We Kill Monsters #6 Review

Red 5’s great series, We Kill Monsters is releasing its last issue this week.

It’s another winner in the tale of the Basher brothers and their battle against various beasties. Hopefully the Trade will be out in May or June and it will be a great treat for anyone new to comics, or readers who just want an entertaining and accessible story.

Read the review here.

Path Review

Publisher Com.x has been around since 2001 and are mostly known for their Cla$$war series and the innovative 45 project which is being released this month. They seem to be one of those publishers who’s not in a hurry to flood the shelves with new books. Each new endeavour seems to be assessed as to how it relates to the Com.x line as a whole. Perhaps I’m reading too much into their limited output, but with a focus away from monthly comics, and squarely on OGNs, plus offices in London and California it’s obvious that they’re not just another comic book publisher.

Path is a black and white Original Graphic novel by Gregory S. Baldwin. It’s not a new book, having been released in 2008, but it has “timeless” written all over it. The plot is simple enough. Doppler is a rabbit who is simply trying to stay alive in a foreboding terrain when he runs into (or rather almost gets squashed by) Dodge, an elephant. Those always amusing Bugs Bunny or Road Runner cartoons would be the obvious comparison with Path showing the same kind of loose, child-like approach to story telling. Yes, child-like, not childish.

It’s a classic set-up, with two strangers with wildly different personalities learning to rely on each other while trying to stay alive. It’s a premise that makes those ’80s buddy cop action/comedies work so well, and Baldwin uses his two protagonists to great effect here. It also kind of reminds me of those great Jim Henson tales, Labyrinth and Dark Crystal with its sense of zany fun in the midst of danger.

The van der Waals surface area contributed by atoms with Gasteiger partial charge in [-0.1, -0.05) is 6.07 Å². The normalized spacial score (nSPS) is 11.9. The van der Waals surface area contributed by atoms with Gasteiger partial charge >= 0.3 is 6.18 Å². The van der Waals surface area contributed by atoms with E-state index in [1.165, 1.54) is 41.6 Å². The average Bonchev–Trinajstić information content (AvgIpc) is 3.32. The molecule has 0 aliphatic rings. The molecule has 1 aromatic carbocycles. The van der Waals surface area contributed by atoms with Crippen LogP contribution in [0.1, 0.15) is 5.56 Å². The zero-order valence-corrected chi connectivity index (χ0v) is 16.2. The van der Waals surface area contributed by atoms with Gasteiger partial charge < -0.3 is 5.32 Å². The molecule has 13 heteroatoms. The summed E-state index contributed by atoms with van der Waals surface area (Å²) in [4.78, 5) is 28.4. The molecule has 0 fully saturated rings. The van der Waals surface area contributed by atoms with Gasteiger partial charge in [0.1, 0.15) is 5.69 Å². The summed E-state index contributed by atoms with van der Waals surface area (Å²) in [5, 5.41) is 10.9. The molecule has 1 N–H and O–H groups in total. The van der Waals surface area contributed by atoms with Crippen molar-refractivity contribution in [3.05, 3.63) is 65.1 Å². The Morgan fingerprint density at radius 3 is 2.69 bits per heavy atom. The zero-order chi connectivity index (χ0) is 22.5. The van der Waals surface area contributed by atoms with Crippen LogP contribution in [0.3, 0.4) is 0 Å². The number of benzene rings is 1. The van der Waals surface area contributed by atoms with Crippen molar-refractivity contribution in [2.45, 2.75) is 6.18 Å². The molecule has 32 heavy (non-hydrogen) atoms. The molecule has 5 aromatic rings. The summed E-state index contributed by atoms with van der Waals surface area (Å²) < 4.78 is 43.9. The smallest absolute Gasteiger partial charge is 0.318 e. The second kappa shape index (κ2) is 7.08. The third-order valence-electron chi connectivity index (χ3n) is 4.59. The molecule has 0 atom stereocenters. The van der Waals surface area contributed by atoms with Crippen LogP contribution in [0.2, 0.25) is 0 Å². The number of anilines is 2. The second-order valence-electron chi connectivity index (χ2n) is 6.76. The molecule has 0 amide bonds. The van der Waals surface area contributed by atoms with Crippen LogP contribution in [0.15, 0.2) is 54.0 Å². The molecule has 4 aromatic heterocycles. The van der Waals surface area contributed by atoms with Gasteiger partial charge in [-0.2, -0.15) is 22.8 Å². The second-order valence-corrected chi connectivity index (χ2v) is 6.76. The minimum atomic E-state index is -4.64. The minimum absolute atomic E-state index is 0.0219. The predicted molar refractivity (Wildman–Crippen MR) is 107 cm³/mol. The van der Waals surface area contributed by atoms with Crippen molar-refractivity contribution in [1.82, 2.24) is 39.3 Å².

Baldwin is a great artist. Path never suffers from being black and white, as other books sometimes do. Baldwin uses silhouettes, panel sizes that vary greatly and an attention to white space that must be noted. A video game designer by day, Baldwin takes to sequential art with enthusiasm and I’d be curious to see what he could come up with next. He was nominated for the Russ Manning Award for most promising newcomer, and deservedly so. His character designs, with Dodge’s large hands and feet and droopy eyes display his inner strength, while Doppler’s wild expressions give Path most of its humour. There’s all manner of creatures in this barren world though, from round robotic suits to nasty crocidogs, which just adds to the hectic nature of the travelling pair as they traverse the harsh environment, led by Dodge who’s strangely driven to his destination. The conclusion is a bold one, but surprisingly touching.

Path really is a visual feast and is a simple story populated by characters who are given distinct personalities, even if they only appear for a few pages. This 80 page adventure is rounded out by a few pin-ups of Dodge and Doppler. Path doesn’t have much of a plot, being an energetic journey leading to the next danger around the corner, but it’s simply a kid-friendly romp that looks great to boot.

Creature Box, the just revamped site of Baldwin, and Dave Guertin, is definitely worth a look for more fantastic imagery.